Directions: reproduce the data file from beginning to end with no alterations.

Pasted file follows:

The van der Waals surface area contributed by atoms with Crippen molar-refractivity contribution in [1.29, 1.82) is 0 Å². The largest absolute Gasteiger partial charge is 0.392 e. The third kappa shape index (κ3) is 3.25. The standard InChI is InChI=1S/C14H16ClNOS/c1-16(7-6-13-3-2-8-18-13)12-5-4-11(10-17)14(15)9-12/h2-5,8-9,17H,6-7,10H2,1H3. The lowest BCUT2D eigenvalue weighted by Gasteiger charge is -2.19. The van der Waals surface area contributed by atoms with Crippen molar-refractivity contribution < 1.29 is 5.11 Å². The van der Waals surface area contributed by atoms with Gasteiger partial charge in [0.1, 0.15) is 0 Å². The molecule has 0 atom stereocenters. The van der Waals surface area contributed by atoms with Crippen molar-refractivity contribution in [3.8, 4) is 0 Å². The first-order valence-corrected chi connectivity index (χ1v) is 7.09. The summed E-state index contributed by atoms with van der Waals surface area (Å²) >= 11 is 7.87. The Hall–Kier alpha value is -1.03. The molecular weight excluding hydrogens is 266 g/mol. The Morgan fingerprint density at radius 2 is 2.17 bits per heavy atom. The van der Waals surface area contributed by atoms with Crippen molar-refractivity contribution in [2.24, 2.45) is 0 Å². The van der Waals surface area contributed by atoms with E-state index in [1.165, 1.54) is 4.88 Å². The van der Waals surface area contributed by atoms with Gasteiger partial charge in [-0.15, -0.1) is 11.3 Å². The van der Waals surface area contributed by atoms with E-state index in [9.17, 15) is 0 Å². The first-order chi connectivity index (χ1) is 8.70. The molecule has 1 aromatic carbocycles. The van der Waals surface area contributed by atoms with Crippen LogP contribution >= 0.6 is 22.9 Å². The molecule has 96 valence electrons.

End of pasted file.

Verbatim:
The van der Waals surface area contributed by atoms with Crippen molar-refractivity contribution in [1.29, 1.82) is 0 Å². The largest absolute Gasteiger partial charge is 0.392 e. The third kappa shape index (κ3) is 3.25. The standard InChI is InChI=1S/C14H16ClNOS/c1-16(7-6-13-3-2-8-18-13)12-5-4-11(10-17)14(15)9-12/h2-5,8-9,17H,6-7,10H2,1H3. The lowest BCUT2D eigenvalue weighted by Gasteiger charge is -2.19. The van der Waals surface area contributed by atoms with Crippen molar-refractivity contribution < 1.29 is 5.11 Å². The van der Waals surface area contributed by atoms with Gasteiger partial charge in [0.1, 0.15) is 0 Å². The molecule has 0 atom stereocenters. The van der Waals surface area contributed by atoms with Crippen molar-refractivity contribution in [3.8, 4) is 0 Å². The first-order valence-corrected chi connectivity index (χ1v) is 7.09. The summed E-state index contributed by atoms with van der Waals surface area (Å²) >= 11 is 7.87. The Hall–Kier alpha value is -1.03. The molecular weight excluding hydrogens is 266 g/mol. The Morgan fingerprint density at radius 2 is 2.17 bits per heavy atom. The van der Waals surface area contributed by atoms with Crippen molar-refractivity contribution in [2.24, 2.45) is 0 Å². The van der Waals surface area contributed by atoms with E-state index in [1.165, 1.54) is 4.88 Å². The van der Waals surface area contributed by atoms with Gasteiger partial charge in [-0.15, -0.1) is 11.3 Å². The van der Waals surface area contributed by atoms with E-state index in [9.17, 15) is 0 Å². The first-order chi connectivity index (χ1) is 8.70. The molecule has 1 aromatic carbocycles. The van der Waals surface area contributed by atoms with Crippen LogP contribution >= 0.6 is 22.9 Å². The molecule has 96 valence electrons.